“It is not an object of another time; it is the icon of the eternal face, the face of goodness and of friendship, of mercy and of peace. The face that speaks, that examines, that asks, that awaits a response. It seems to say: ‘Look at me, you who are tired. Come to me and I will give you rest.’…” We fix our gaze on the Holy Face and we will be transformed by God’s mercy. The sign is not an end in itself; the sign is a pointer on the way of the return, the return to the Father.”  

Eternal rest grant unto him, O Lord, and let perpetual light shine upon him.  Through the mercy of God may he rest in peace and may he gaze upon Your Face this day.  Amen. 

 

 

Advent: Waiting with Mary to see God’s Face

“I will wait for the Lord who hath hid His Face from the house of Jacob, and I will look for Him.” (Isaiah 8)

Virgin in Prayer Artist: Sassoferrato 1640-50
Virgin in Prayer
Artist: Sassoferrato
1640-50

Is there anyone who enjoys waiting? Our human nature rebels against all forms of it: there is the mundane waiting we must endure in lines, in traffic, at ball games, practices, and in doctor’s offices; the anxious waiting for phone calls, for results, or for the end of sufferings; the joyful waiting for birthdays, anniversaries, graduations and other celebrations.  Then there is the heavy combination of all three types of waiting–which is of a mother waiting for the birth of her child.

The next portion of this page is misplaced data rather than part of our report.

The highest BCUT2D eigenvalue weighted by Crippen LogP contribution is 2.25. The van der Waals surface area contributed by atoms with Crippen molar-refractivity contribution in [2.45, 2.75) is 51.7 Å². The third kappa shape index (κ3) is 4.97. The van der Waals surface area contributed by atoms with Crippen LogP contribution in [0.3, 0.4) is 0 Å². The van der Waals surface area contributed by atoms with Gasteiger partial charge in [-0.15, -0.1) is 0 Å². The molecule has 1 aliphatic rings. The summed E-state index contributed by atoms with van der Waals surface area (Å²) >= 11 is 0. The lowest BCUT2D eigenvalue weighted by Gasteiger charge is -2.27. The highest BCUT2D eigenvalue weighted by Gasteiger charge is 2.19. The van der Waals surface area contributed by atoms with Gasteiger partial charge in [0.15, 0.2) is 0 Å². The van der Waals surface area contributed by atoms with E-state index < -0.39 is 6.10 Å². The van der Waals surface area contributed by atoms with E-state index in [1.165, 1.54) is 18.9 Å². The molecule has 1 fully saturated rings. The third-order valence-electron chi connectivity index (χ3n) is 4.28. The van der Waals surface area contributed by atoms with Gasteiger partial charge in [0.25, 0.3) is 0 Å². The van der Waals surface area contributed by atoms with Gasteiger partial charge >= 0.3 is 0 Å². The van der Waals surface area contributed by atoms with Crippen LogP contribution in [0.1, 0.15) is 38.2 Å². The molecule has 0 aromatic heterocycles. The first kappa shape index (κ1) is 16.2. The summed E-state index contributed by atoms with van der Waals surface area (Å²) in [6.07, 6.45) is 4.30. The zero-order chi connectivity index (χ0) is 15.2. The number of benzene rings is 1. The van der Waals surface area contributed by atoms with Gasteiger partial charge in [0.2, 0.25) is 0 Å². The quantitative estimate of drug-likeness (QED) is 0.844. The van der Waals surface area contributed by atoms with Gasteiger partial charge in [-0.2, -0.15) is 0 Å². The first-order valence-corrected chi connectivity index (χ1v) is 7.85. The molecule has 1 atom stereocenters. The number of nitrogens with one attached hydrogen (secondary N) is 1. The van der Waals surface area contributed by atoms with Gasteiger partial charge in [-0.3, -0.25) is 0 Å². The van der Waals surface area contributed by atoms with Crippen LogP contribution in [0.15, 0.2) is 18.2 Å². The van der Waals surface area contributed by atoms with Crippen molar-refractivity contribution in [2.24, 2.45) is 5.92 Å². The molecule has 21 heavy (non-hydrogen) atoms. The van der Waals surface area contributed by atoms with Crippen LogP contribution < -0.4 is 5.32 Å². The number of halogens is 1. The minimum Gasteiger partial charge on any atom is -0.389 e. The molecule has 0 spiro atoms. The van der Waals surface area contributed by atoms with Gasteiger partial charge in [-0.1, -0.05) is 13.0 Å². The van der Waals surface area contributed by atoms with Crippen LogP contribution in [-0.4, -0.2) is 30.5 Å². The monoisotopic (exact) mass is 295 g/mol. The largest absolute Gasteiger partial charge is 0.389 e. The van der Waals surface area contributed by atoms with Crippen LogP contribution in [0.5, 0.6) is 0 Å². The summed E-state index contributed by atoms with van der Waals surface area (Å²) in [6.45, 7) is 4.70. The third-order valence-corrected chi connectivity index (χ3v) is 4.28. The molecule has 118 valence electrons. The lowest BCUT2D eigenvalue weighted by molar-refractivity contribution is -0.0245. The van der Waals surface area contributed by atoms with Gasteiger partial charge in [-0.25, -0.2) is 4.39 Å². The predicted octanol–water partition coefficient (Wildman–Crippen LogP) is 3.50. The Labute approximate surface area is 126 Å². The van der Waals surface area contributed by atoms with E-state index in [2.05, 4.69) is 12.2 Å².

Our weak human nature does not like to wait. We want to “get there” right away, to “know” right away, for something to be “done” right away.  Waiting requires patience and most of humanity has very little. But wait we must, and since everything in life is permitted by God solely for our good, waiting must be very good for us since we spend so much of our lives doing it.

If waiting is indeed good for us, then it is certain that the evil one will do everything possible to trip us up as he did with the children of Israel while they were waiting, waiting, waiting for Moses to come down from the mountain with the Ten Commandments.  When God was telling Moses, “I am the Lord, thy God: thou shall not have strange Gods before me,” the devil was tempting them to pride; the Israelite’s did not want to endure waiting to see the Face of God so they fashioned an idol, the “work of their own hands.” Here lies the temptation for us all in what should be a grace-filled period of time: distraction in turning the eyes of our soul away from the Face of God and toward the false faces or idols of the world–bright, sparkly, enticing and all around us. How can we resist falling into the traps of idolatry?

Our Lady of Guadalupe
Our Lady of Guadalupe

The ultimate good is to see the Face of God and therefore Mary must have waited like no one has ever waited before!  Mary, for the love of God, waited in patience, humility, faith, charity, in hope, and in supreme fortitude. She did this by fixing the eyes of her soul on Jesus, her Redeemer and God–Whose Face she could not yet see within her womb.  Mary’s uncomplaining acceptance of God’s Will–to seek His Face and only His Face–bore the most sublime fruit in Mary’s soul of divine PEACE, which the world can never take away.  So, this Advent and in all times of waiting, wait with Mary, and her reward will also be ours…to see the Face of her Son!